Reasons for not doing BSE

The most common reasons for not doing BSE were "not knowing how to perform BSE" (98.5%), "not expecting to get breast cancer" (45.6%) and "not having a close relative with breast cancer" (42.9%). Many people believe that they do not get cancer in adolescence. Adolescents tend to deny that they are also vulnerable to disease like all humans. Lack of knowledge about how to perform BSE among Turkish adolescents might have been due to insufficient education programs for breast health awareness. Breast health awareness provides women with some acknowledgement of the part they can play in being empowered to fight breast disease [28].

Consistent with the results of this study, in many studies, students noted that they did not perform BSE because they did not know how to perform it [4,29], and that they did not have a family history of breast cancer [30].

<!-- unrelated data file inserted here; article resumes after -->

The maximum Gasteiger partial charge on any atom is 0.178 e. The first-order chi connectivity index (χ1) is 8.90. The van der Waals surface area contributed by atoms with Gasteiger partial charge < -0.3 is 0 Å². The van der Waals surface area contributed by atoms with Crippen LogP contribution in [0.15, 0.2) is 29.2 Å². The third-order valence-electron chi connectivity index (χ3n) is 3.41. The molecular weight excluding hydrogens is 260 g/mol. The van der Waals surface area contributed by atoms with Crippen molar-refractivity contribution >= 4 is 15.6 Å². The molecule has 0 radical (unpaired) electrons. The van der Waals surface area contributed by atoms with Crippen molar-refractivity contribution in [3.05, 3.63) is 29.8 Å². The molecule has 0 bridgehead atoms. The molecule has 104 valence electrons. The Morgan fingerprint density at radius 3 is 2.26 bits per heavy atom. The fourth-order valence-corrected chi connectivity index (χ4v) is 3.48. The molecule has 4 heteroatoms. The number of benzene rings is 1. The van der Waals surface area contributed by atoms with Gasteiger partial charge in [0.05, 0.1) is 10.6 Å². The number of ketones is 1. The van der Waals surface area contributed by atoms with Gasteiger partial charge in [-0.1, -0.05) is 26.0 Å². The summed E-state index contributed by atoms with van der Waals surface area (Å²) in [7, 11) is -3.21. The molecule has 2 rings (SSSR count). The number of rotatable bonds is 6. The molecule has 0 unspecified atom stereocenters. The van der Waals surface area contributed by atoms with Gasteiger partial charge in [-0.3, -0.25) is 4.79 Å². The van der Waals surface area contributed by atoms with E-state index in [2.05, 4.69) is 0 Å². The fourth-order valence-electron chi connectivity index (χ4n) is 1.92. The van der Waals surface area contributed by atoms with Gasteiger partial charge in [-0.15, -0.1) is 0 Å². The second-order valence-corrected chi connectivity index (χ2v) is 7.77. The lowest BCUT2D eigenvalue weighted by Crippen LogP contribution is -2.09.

Breast cancer risk factors

The results showed that most of the students had little knowledge of the breast cancer risk factors. The most widely known risk factors by the students were personal history of breast cancer (68.7%) and family history of breast cancer (67.0%). In other words, students were aware that breast cancer was associated with genetic factors, which has a positive effect on breast health among young women. This increased awareness in the role of genetic factors in breast cancer, which can be attributed to extensive coverage of this risk factor in Turkish media.

The idea that lifestyle changes may modify the risk of developing breast cancer is supported by several lines of evidence. In fact, McTiernan (2003) reported that lifestyle changes may be expected to have an impact on young women and help them to avoid the risk factors [31]. In this study, the students turned out to know little about lifestyle changes to correct breast cancer risk factors such as obesity, high fat diet, smoking, and alcohol use. These breast cancer risk factors can be changed with health education. So health care professionals can play an important role in educating students, enhance their awareness in breast cancer risk factors and influence their behavior.

The relations between socio-demographic variables and BSE practice